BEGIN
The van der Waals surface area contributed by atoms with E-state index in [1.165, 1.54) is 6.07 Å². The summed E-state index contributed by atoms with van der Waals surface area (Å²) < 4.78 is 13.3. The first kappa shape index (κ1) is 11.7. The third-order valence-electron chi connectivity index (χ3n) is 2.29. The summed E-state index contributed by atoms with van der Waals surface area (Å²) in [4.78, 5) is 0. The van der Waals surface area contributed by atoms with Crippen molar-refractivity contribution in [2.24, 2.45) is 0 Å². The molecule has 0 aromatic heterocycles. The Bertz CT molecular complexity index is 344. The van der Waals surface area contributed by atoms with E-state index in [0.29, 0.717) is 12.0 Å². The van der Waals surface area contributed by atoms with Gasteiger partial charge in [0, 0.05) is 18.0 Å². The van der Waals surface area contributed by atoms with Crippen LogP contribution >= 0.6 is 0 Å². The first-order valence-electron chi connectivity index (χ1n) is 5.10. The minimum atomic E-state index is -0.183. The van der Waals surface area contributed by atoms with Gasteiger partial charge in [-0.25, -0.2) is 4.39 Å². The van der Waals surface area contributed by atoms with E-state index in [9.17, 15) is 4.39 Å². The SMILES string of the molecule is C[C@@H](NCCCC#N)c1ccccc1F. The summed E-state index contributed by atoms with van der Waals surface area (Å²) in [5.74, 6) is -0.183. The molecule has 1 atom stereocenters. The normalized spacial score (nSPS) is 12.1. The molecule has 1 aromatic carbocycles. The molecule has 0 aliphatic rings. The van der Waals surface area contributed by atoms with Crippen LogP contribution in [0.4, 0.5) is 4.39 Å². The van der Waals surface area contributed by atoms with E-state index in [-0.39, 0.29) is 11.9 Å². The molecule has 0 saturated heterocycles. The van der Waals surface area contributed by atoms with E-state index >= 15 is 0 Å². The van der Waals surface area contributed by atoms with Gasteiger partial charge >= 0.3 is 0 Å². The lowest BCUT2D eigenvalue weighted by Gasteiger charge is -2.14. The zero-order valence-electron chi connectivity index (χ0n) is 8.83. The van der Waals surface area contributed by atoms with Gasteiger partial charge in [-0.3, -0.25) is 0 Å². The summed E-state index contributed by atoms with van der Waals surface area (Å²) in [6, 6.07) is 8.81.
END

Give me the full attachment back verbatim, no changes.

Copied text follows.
The van der Waals surface area contributed by atoms with E-state index in [1.165, 1.54) is 6.07 Å². The summed E-state index contributed by atoms with van der Waals surface area (Å²) < 4.78 is 13.3. The first kappa shape index (κ1) is 11.7. The third-order valence-electron chi connectivity index (χ3n) is 2.29. The summed E-state index contributed by atoms with van der Waals surface area (Å²) in [4.78, 5) is 0. The van der Waals surface area contributed by atoms with Crippen molar-refractivity contribution in [2.24, 2.45) is 0 Å². The molecule has 0 aromatic heterocycles. The Bertz CT molecular complexity index is 344. The van der Waals surface area contributed by atoms with E-state index in [0.29, 0.717) is 12.0 Å². The van der Waals surface area contributed by atoms with Gasteiger partial charge in [0, 0.05) is 18.0 Å². The van der Waals surface area contributed by atoms with Crippen LogP contribution >= 0.6 is 0 Å². The first-order valence-electron chi connectivity index (χ1n) is 5.10. The minimum atomic E-state index is -0.183. The van der Waals surface area contributed by atoms with Gasteiger partial charge in [-0.25, -0.2) is 4.39 Å². The van der Waals surface area contributed by atoms with E-state index in [9.17, 15) is 4.39 Å². The SMILES string of the molecule is C[C@@H](NCCCC#N)c1ccccc1F. The summed E-state index contributed by atoms with van der Waals surface area (Å²) in [5.74, 6) is -0.183. The molecule has 1 atom stereocenters. The normalized spacial score (nSPS) is 12.1. The molecule has 1 aromatic carbocycles. The molecule has 0 aliphatic rings. The van der Waals surface area contributed by atoms with Crippen LogP contribution in [0.4, 0.5) is 4.39 Å². The van der Waals surface area contributed by atoms with E-state index in [-0.39, 0.29) is 11.9 Å². The molecule has 0 saturated heterocycles. The van der Waals surface area contributed by atoms with E-state index >= 15 is 0 Å². The van der Waals surface area contributed by atoms with Gasteiger partial charge >= 0.3 is 0 Å². The lowest BCUT2D eigenvalue weighted by Gasteiger charge is -2.14. The zero-order valence-electron chi connectivity index (χ0n) is 8.83. The van der Waals surface area contributed by atoms with Gasteiger partial charge in [-0.3, -0.25) is 0 Å². The summed E-state index contributed by atoms with van der Waals surface area (Å²) in [6, 6.07) is 8.81.